If you have lost a loved one in an accident, you may have a wrongful death case. A lawsuit alleging a “wrongful death” basically is a suit where the person who caused the death is sued for damages. “Damages” is a legal term that means “the amount of money that will compensate you for your loss.” Of course, no amount of money can compensate you for the loss of your loved one. That said, there are a number of types of damages you may be entitled to, that may at least begin to fill some of the gaps left by the death of your loved one.
Some people are hesitant to file a wrongful death lawsuit. You should know that the public policy of the state of Florida is specifically outlined in the Florida statutes. It states that when a wrongful death occurs, the losses should be born not by the survivors but rather, by the wrongdoer.
Right of Action – When Does One Have a Wrongful Death Case?
If a person dies in the state of Florida because of someone else’s wrongful act, default, negligence, breach of contract, or breach of warranty, there may be a cause of action for damages. These types of wrongful acts in the state of Florida include not only wrongful actions or breaches on land, but also those that occur on navigable waters.
Practically speaking, this could include – but is not limited to — deaths from car and motorcycle accidents, medical malpractice, product liability, and falls.
What if the Wrongdoer Also Died in the Accident?
You should know that you may have a wrongful death claim even if the wrongdoer who caused the accident is also dead (either as a direct cause of the accident, or due to circumstances that have nothing to do with the accident). This is because the dead wrongdoer has what is called “an estate,” which can be sued in place of the wrongdoer.
Who Qualifies for Damages in a Wrongful Death Case?
Under Florida law, “survivors” are entitled to file a wrongful death suit. Survivors may include any of the following:
Children under the age of 25;
Children under the age of 25 born out of wedlock of a mother;
Children under the age of 25 born out of wedlock of a father who has recognized the responsibility for the child’s support;
Other blood relatives dependent on the decedent for support or services; and
Adoptive siblings that relied upon the decedent for support or services.
“Support” includes both money and “in kind” contributions. This could mean that a relative lived with the decedent, where the decedent paid the mortgage, the bills, or provided food. “Services” on the other hand, mean tasks, typically of a household nature, that were regularly performed by the decedent, which now becomes a necessary expense to the survivors. Obviously, damages for services will vary in each case, because it is dependent on the actions of each individual decedent.
Damages Awarded in Wrongful Death Cases
In a case for wrongful death, all survivors are entitled to recover the value of the lost support and the lost services from the decedent. The damages are calculated from the date of death if the death was immediate, or, in cases where a loved one lives beyond the date of the injuries, but dies later as a result of the injuries, the date the injury occurred. Past damages are awarded with interest. Survivors are also entitled to future loss of support and services. Things that are evaluated when calculating loss of support and services include the amount of the lost loved one’s probable net income, as well as the replacement value of the loved one’s services to each survivor. In calculating future losses, the life expectancies of each survivor and the decedent are calculated.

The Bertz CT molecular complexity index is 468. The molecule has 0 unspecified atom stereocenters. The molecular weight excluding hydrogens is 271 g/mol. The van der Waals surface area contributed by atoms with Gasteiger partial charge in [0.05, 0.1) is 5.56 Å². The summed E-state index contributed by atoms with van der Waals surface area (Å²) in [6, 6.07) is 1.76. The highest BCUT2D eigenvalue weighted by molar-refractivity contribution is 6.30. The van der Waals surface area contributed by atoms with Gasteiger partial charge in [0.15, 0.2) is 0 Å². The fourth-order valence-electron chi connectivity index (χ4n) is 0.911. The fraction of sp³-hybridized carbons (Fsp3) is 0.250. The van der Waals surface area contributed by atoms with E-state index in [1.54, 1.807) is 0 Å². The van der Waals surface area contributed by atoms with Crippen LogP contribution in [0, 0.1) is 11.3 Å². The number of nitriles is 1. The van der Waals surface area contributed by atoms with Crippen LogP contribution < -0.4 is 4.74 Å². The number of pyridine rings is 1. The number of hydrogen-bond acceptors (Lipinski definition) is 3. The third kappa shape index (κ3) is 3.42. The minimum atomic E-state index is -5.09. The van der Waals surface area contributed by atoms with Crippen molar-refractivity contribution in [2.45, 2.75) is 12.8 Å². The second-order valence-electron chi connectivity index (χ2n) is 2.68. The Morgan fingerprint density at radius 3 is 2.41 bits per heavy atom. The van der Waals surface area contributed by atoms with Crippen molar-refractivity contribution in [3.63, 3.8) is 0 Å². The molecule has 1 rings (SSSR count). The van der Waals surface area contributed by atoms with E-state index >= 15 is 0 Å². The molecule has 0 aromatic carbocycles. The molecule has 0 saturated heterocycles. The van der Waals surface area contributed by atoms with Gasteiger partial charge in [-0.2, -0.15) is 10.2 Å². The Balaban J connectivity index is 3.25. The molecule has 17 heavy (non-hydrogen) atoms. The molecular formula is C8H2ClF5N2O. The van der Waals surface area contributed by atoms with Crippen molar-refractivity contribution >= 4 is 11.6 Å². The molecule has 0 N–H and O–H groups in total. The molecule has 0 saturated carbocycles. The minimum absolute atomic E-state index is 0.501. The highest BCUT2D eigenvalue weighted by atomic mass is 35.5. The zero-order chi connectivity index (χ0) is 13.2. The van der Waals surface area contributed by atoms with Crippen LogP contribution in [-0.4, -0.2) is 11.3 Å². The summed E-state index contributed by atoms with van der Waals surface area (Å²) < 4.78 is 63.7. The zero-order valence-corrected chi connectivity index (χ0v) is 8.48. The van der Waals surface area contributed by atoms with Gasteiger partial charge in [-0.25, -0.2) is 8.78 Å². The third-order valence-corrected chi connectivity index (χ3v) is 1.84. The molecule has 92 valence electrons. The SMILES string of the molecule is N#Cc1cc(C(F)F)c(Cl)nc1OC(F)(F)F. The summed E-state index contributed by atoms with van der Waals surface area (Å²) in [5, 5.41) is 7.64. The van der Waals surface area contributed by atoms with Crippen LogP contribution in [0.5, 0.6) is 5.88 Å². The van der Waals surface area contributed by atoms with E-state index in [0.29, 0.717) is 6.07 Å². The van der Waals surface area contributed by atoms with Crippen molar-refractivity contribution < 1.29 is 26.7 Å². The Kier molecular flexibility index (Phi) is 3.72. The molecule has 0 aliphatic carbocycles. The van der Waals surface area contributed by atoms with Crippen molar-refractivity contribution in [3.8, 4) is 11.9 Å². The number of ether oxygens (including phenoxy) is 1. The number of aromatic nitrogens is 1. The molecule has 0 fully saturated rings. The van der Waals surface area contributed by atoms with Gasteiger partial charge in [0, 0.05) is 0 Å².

Spouses. Spouses are entitled to also recover for the loss of their loved one’s companionship and protection. Spouses can also recover for pain and suffering back to the date of the injury.
Children. Children under the age of 25 can recover for the loss of the companionship, guidance, and instruction. If there is no surviving spouse, children of all ages may recover damages for the loss of companionship, guidance, and instruction. Children are also entitled to recover for pain and suffering back to the date of the original injury.
Parents. When parents have lost a child under the age of 25, they are entitled to pain and suffering from the date the child was injured that resulted in their death. If a child 25 or older dies as a result of a personal injury, and the child has no other survivors, parents may also recover for pain and suffering.
Medical Expenses. Medical expenses can be recovered by the person who paid the medical expenses.
Funeral Expenses. Funeral expenses, similarly, can be recovered by the survivor who paid the funeral expenses.
Net Accumulations. Net accumulations include the expected salary income or business income of the decedent. This includes pension benefits and the amount of money the decedent probably would have saved in his lifetime, to leave as part of his estate, if the decedent had been able to live to a normal life expectancy.
What to Do if You Have Lost a Loved One
Losing a loved one suddenly is shocking. The days and weeks after the accident can feel overwhelming, as the family seeks to adjust to a “new normal,” living without their loved one. Lawsuits can be the furthest thing from a family’s mind. Unfortunately, the state of Florida has a statute of limitations that governs wrongful death suits. If you do not file your claim in a timely manner, you may not be able to recover the damages you are entitled to.
If you have lost a loved one due to an accident, you may have a wrongful death claim. Contact the skilled Florida Wrongful Death attorneys at Madalon Law. Our attorneys are experienced in handling wrongful death claims. We will meet with you and your family at no charge to discuss the loss of your loved one and whether or not we believe we can recover damages for your loss.